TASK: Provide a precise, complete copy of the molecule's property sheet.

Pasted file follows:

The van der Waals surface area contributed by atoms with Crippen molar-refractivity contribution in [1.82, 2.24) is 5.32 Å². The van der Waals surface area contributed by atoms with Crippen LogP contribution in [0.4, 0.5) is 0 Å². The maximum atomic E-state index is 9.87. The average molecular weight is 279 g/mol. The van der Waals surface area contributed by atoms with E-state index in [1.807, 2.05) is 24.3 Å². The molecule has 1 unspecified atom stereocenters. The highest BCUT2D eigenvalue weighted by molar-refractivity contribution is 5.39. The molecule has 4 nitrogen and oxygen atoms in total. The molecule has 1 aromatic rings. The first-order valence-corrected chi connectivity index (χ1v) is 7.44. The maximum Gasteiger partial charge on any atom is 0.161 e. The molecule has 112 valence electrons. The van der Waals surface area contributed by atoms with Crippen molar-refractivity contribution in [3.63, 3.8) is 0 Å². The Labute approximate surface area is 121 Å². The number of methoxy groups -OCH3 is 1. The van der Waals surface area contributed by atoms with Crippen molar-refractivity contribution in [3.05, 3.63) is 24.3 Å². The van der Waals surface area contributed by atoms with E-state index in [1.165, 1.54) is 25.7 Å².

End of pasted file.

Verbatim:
The van der Waals surface area contributed by atoms with Crippen molar-refractivity contribution in [1.82, 2.24) is 5.32 Å². The van der Waals surface area contributed by atoms with Crippen LogP contribution in [0.4, 0.5) is 0 Å². The maximum atomic E-state index is 9.87. The average molecular weight is 279 g/mol. The van der Waals surface area contributed by atoms with E-state index in [1.807, 2.05) is 24.3 Å². The molecule has 1 unspecified atom stereocenters. The highest BCUT2D eigenvalue weighted by molar-refractivity contribution is 5.39. The molecule has 4 nitrogen and oxygen atoms in total. The molecule has 1 aromatic rings. The first-order valence-corrected chi connectivity index (χ1v) is 7.44. The maximum Gasteiger partial charge on any atom is 0.161 e. The molecule has 112 valence electrons. The van der Waals surface area contributed by atoms with Crippen molar-refractivity contribution in [3.63, 3.8) is 0 Å². The Labute approximate surface area is 121 Å². The number of methoxy groups -OCH3 is 1. The van der Waals surface area contributed by atoms with Crippen molar-refractivity contribution in [3.05, 3.63) is 24.3 Å². The van der Waals surface area contributed by atoms with E-state index in [1.165, 1.54) is 25.7 Å².